Internationally, many criticized them as the authoritarian Olympics and denounced the IOC for holding them in concert with a government accused of gross human rights violations against ethnic Uyghurs and Tibetans in its far west and harsh policies against Hong Kong democracy activists off its southeastern coast. Several Western governments boycotted by not sending any official delegations, though they sent athletes.
For its part, China denied such allegations, as it typically does, and featured a Uyghur as part of its slate of Olympic torch-carriers for the opening ceremony Feb. 4.
And then, of course, there were the Russians. And doping. Again.
The 15-year-old Russian figure skater Kamila Valieva tested positive for using a banned heart medication. The result wasn't announced by anti-doping officials until after she'd won gold as part of the team competition, even though the sample was taken weeks earlier.
The Court of Arbitration for Sport cleared her to compete in the individual discipline, ruling that as a minor she had protected status. But Valieva, although heavily favored to win, fell several times during her free skate routine, landing her fourth place and prompting a cold reception from her embattled coach, Eteri Tutberidze.
"Rather than giving her comfort, rather than to try to help her, you could feel this chilling atmosphere, this distance," Bach said the next day, proclaiming his outrage.
Valieva's Russian teammates took gold and silver, but on a night of drama that seemed destined to define these 2022 Games, even the winners were in tears. The affair produced one possible legacy for Beijing: Valieva's ordeal has inspired talk of raising the minimum age for Olympic skaters from 15 to 17 or 18.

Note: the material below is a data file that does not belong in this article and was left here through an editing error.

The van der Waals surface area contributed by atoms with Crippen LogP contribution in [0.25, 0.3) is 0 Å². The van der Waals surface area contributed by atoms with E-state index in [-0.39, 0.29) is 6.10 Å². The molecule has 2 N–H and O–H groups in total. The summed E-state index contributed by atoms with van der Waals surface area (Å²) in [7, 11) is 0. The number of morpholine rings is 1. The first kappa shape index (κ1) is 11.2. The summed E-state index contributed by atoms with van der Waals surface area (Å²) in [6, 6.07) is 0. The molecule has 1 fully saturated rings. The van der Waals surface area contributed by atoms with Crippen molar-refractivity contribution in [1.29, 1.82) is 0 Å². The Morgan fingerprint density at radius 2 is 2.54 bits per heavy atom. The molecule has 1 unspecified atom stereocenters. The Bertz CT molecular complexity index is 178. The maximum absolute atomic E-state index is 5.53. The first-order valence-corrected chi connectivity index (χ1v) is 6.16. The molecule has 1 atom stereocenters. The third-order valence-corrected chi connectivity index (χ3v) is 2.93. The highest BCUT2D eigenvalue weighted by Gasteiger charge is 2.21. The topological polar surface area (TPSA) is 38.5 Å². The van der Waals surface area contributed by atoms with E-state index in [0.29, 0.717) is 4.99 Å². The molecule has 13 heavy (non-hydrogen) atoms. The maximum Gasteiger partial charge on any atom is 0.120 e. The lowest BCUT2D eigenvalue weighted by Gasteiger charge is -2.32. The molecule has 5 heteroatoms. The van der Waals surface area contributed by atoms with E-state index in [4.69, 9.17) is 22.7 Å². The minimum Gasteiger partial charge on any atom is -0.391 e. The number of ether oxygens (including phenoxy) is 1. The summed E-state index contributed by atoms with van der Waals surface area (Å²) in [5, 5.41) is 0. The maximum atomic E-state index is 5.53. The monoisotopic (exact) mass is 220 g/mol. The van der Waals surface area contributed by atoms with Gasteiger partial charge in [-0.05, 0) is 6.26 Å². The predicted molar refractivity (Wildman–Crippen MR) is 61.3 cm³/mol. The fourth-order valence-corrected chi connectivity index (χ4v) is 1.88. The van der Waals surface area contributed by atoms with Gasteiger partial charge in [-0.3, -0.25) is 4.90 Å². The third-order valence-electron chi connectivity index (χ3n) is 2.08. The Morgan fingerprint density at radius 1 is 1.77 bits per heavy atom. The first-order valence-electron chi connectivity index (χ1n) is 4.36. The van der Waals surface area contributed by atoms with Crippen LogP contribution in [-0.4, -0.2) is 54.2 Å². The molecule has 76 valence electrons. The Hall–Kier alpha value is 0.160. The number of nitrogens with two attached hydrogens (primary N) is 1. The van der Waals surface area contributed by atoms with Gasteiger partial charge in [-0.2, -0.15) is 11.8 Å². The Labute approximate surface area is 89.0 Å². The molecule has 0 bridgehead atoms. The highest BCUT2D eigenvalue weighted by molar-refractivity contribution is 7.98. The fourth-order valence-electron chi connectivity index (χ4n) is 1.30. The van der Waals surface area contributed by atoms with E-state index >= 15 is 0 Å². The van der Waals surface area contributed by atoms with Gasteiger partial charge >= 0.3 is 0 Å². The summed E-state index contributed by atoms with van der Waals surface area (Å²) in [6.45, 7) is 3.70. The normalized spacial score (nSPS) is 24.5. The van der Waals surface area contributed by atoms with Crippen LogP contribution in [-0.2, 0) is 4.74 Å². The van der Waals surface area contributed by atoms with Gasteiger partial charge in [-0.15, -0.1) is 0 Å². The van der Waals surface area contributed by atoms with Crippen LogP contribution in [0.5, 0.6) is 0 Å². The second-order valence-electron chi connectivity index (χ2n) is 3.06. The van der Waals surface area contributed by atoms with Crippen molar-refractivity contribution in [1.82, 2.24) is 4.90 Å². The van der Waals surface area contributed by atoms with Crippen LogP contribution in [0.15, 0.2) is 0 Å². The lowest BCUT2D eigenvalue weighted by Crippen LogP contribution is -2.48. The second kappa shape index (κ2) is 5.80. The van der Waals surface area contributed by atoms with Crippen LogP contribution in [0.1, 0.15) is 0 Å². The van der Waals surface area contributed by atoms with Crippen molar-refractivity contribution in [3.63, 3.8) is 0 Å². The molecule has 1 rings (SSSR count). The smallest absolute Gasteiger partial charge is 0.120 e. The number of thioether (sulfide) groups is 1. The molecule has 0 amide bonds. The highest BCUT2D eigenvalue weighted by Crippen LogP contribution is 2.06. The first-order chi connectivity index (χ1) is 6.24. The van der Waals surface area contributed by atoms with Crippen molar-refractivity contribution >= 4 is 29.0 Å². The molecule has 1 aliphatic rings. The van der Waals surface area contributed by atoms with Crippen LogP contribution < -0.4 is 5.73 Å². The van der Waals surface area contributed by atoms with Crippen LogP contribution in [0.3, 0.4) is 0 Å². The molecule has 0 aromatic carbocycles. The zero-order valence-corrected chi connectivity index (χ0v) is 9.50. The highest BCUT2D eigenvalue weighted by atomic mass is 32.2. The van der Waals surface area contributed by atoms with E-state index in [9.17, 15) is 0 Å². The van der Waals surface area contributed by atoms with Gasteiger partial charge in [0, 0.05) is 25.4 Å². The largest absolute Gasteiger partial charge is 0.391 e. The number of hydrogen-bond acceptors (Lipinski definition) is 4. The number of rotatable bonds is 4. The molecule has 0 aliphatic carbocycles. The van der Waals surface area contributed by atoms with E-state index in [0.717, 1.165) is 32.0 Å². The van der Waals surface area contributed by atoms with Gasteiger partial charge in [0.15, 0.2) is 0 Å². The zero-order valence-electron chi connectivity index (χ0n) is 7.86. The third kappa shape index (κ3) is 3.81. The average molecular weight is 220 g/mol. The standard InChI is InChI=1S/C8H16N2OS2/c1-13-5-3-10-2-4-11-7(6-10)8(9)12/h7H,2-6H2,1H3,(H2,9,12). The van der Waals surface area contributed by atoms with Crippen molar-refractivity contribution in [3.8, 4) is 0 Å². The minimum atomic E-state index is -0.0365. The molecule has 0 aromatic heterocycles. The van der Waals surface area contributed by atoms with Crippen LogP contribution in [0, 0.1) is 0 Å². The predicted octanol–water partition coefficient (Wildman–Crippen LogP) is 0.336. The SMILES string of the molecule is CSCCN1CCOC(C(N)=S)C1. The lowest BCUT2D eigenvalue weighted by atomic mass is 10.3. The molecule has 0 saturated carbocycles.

American skier Mikaela Shiffrin also came to Beijing with high expectations, only to see them dashed when she failed to finish three races. Her American teammates didn't do much better. She left without any medal at all. In an image to remember, the TV cameras captured Shiffrin sitting dejectedly on the snow, head in hands, for several minutes.
The 2022 Games were controversial from the moment the IOC awarded them to Beijing, the frequently snowless capital of a country without much of a winter sports tradition. Almaty, Kazakhstan, was the only other city in play after four other bids were withdrawn due to lack of local support or high cost.
Geopolitical tensions also shadowed these Games, with Russia's buildup of troops along its border with Ukraine spurring fears of war in Europe even as the Olympic Truce supposedly kicked in.
The unease didn't stop Russian President Vladimir Putin from showing up at the opening ceremony after meeting privately with Xi. He waved from a luxury box to Russian athletes unable to compete under their nation's flag as part of sanctions imposed for a massive state-sponsored doping operation uncovered after the 2014 Sochi Games that Putin hosted.
China swelled with pride, and its social media swelled with comments, as Eileen Gu, an American-born freestyle skier who chose to compete for China, her mother's native country, became an international superstar.